Advertise

Managing the Lyke Wake Walk

The North York Moors National Park Authority looks after around 1400 miles (2200km) of public rights of way within its boundary. This network of paths enables people to venture out and explore every nook and cranny of the North York Moors but, with close to 25,000 residents in the National Park and visitor days numbering around the 10 million mark every year, the potential wear and tear on the area’s rights of way is considerable.

The damage that can be caused by lots of feet tramping the same route can be illustrated by The Lyke Wake Walk. This 40 mile walk crosses the National Park from Osmotherley in the west to Ravenscar in the east following a line of ancient burial mounds high on the moorland ridges. It was devised by local farmer, mountaineer and journalist Bill Cowley in 1955 and quickly became a test of stamina for walkers to complete the route within 24 hours. In 1955, 191 people completed the walk; by the 1970s, 15,000 people were walking the route each year.

Much of The Lyke Wake Walk crosses deep blanket peat – an extremely fragile environment which can deteriorate very quickly once the surface has been damaged. Most of the route is not on public rights of way but its popularity has resulted in a well worn track being created across the moorland. In the worst instances, the gullies formed by erosion were over 1km long, 1metre deep and 1.5metres wide creating a huge scar on the landscape and unstable conditions.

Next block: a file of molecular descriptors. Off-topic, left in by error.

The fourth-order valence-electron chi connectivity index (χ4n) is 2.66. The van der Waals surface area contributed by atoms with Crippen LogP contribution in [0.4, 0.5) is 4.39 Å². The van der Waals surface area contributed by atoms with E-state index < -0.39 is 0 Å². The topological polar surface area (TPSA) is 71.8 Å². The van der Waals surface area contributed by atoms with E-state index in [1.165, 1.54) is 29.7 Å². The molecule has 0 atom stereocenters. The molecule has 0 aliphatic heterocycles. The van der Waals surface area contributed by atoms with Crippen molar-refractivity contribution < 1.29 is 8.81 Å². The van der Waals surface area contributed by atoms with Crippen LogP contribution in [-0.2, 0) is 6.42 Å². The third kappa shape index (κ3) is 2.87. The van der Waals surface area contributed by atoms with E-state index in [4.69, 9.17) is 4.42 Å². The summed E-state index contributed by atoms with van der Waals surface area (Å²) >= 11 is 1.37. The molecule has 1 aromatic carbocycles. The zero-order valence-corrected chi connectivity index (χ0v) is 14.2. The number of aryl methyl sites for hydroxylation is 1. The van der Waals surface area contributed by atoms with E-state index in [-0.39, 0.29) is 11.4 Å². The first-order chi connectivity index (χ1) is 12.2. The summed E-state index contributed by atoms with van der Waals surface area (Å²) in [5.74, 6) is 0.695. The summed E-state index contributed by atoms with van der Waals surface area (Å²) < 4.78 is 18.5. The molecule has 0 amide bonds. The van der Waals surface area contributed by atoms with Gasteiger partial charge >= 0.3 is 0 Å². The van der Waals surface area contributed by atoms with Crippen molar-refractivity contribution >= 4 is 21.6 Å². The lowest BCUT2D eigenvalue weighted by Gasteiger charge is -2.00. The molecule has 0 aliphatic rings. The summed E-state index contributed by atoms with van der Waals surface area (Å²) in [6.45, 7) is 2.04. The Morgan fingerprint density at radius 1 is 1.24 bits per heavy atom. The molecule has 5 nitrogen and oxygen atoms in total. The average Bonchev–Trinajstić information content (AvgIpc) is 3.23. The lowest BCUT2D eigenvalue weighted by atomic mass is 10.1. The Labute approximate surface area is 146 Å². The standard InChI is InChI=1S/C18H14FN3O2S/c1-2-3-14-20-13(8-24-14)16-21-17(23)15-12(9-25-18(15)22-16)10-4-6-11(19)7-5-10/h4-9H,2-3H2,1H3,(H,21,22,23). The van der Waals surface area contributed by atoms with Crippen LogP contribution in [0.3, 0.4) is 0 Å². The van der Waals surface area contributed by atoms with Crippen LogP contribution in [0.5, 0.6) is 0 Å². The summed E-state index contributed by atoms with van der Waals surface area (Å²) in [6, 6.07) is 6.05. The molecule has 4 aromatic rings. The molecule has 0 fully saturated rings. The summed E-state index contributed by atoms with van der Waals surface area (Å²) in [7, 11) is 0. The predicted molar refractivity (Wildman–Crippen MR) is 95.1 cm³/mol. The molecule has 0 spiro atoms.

Thankfully, these erosion scars are fading thanks to improvements to the route such as drainage work, pitching sections of the route surface, infilling with graded stone and a geotextile membrane and consolidating several paths in the same vicinity by covering some with heather brash/turves to allow the vegetation to recover. There are also less people walking the route these days.

Logo: North York Moors National Park

Until fairly recently, funding to repair sections of the walk that were not on public rights of way was hard to come by, but the introduction of Open Access has facilitated large scale repairs on some of the permissive sections of The Lyke Wake Walk where erosion was still an issue. One such section was an eroded valley towards the end of the walk on the remote Fylingdales Moor.


Work on Jugger Howe

damage to path at Jugger Howe
damage to path at Jugger Howe

the final result
the final result
Airlifting the stone before work begins
airlifting the stone before work begins


First published in CJS Focus on Rights of Way and Access in association with The Institute of Public Rights of Way Management on 19 May 2008